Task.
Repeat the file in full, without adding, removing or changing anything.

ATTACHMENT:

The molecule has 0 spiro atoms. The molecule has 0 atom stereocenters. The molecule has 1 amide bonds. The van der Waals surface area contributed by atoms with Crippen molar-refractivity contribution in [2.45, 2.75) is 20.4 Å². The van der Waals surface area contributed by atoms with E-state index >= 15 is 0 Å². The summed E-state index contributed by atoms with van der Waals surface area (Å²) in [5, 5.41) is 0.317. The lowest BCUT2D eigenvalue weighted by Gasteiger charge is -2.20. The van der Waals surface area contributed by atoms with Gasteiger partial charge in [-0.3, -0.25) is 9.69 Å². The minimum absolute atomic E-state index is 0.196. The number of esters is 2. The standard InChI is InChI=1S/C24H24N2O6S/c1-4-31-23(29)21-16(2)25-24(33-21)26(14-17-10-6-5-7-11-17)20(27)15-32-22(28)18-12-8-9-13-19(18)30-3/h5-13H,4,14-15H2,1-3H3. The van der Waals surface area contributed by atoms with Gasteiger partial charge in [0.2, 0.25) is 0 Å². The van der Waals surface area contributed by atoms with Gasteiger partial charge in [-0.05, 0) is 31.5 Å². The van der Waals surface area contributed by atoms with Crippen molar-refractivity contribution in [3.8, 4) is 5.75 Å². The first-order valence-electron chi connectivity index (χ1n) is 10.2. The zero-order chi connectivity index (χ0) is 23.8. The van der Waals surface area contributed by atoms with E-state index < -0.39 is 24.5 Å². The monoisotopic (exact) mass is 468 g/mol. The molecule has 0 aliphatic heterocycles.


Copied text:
The molecule has 0 spiro atoms. The molecule has 0 atom stereocenters. The molecule has 1 amide bonds. The van der Waals surface area contributed by atoms with Crippen molar-refractivity contribution in [2.45, 2.75) is 20.4 Å². The van der Waals surface area contributed by atoms with E-state index >= 15 is 0 Å². The summed E-state index contributed by atoms with van der Waals surface area (Å²) in [5, 5.41) is 0.317. The lowest BCUT2D eigenvalue weighted by Gasteiger charge is -2.20. The van der Waals surface area contributed by atoms with Gasteiger partial charge in [-0.3, -0.25) is 9.69 Å². The minimum absolute atomic E-state index is 0.196. The number of esters is 2. The standard InChI is InChI=1S/C24H24N2O6S/c1-4-31-23(29)21-16(2)25-24(33-21)26(14-17-10-6-5-7-11-17)20(27)15-32-22(28)18-12-8-9-13-19(18)30-3/h5-13H,4,14-15H2,1-3H3. The van der Waals surface area contributed by atoms with Gasteiger partial charge in [0.2, 0.25) is 0 Å². The van der Waals surface area contributed by atoms with Gasteiger partial charge in [-0.05, 0) is 31.5 Å². The van der Waals surface area contributed by atoms with Crippen molar-refractivity contribution in [3.8, 4) is 5.75 Å². The first-order valence-electron chi connectivity index (χ1n) is 10.2. The zero-order chi connectivity index (χ0) is 23.8. The van der Waals surface area contributed by atoms with E-state index < -0.39 is 24.5 Å². The monoisotopic (exact) mass is 468 g/mol. The molecule has 0 aliphatic heterocycles.